An intense debate has ensued among Malawians on whether it was appropriate for the government to relocate all refugees back to the Dzaleka Camp, a move which was thwarted by an injunction obtained by the latter Tuesday.
While some say it “is unfortunate” and would only result in draining the state more of her already meagre resources, others find government’s decision desirable.
Writing on various social media platforms including Facebook, Malawians especially journalists and social commentators said most of them had “actually” forgotten their “refugee status.”
Wrote Dumbani Mzale: “They [refugees] forgot about their refugee status, and started having problems with [Dzaleka Refugee Camp]. And when, now, we are telling them that that is where they belong, they are slapping us in the face.”
Mzale, a seasoned media practitioner, said all that Malawians need is sanity to prevail.
“It is too much,” he wrote.
But media entrepreneur and award-winning journalist Mallick Mnela quashed Mzale, and argued that the issue was not being handled in a systematic manner.
“The one size fits all treatment is not good. There are others who are productive and helping Malawians in different roles. As it were these people were providing for themselves through their hard work. We had no cases of crimes attributed to them. Now we are killing their businesses and expect them to be a responsibility of the taxpayer through the government’s lousy support or through the UNHCR,” wrote Mnela.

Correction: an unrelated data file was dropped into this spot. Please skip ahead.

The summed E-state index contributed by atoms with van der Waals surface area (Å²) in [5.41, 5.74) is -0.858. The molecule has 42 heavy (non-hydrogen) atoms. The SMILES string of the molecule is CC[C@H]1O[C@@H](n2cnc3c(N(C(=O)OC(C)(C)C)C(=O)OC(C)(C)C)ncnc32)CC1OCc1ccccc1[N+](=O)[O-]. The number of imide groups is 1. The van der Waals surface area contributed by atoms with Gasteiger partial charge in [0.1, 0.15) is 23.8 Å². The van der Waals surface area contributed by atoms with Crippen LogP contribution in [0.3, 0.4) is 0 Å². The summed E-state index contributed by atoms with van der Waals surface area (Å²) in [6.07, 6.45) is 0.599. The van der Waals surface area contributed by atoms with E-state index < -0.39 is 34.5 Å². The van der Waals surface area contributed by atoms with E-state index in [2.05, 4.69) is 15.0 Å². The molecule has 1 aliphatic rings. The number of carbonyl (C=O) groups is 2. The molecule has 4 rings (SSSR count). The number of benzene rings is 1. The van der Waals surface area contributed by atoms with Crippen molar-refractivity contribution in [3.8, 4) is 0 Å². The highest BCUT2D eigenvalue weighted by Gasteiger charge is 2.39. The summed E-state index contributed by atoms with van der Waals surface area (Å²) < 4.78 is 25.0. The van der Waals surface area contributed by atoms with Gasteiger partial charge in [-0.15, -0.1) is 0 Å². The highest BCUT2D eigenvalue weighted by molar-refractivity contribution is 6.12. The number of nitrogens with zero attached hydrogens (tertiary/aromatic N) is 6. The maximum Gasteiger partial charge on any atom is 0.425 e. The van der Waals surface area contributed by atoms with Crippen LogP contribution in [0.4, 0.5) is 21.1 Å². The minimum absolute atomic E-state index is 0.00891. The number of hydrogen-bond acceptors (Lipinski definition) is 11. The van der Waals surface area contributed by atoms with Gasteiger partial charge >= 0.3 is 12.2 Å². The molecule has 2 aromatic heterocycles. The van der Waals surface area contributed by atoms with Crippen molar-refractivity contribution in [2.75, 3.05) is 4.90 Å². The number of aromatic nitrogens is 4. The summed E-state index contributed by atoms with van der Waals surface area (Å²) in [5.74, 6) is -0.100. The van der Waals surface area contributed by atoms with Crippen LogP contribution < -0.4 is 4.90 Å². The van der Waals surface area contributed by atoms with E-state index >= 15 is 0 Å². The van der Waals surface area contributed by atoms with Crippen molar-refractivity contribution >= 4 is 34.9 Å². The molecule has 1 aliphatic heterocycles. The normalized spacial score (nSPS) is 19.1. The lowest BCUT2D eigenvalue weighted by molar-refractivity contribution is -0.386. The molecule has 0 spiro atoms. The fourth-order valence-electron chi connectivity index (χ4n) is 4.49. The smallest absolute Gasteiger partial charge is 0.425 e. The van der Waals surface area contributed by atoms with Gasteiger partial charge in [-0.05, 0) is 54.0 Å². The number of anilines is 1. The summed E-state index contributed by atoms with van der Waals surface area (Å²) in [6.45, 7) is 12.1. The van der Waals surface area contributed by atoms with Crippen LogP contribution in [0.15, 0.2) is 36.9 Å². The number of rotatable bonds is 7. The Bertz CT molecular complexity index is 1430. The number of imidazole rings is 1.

Mnela alleged Malawians were being unfair.
“By the way, how many of our brothers are in South Africa as ‘Economic Asylum Seekers?’ What was our reaction when the SA government ejected them? Yes, they [refugees] are guests. Yes, they [refugees] are not Malawian citizens. But we must always remember that we are one Africa,” he wrote.
On April 1, the Ministry of Homeland Security issued a 14-day ultimatum for refugees and asylum seekers to return to Dzaleka Camp after many of them left the camp to and carry out various businesses in communities surrounding the camp.
This was made in line with the Encampment Policy which entails that refugees and asylum seekers should be in their designated camp and that those plying their businesses should do so within the camp.
However, there were reports that Malawians were taking the law into their hands and forcibly executing the government order, forcing the Ministry of Homeland Security ordering that “nobody should attempt to take the law in his or her own hands by robbing them or causing any violence against them as they are returning to the camp.”
But on the application of one Abdul Nahimana on his own behalf and that of refugees and asylum seekers, an injunction was granted stopping the government from continuing with the relocation of the refugees whose deadline was April 28, 2021.
Homeland Security Minister Richard Chimwendo Banda has meanwhile said they will respect the court decision.Follow and Subscribe Nyasa TV :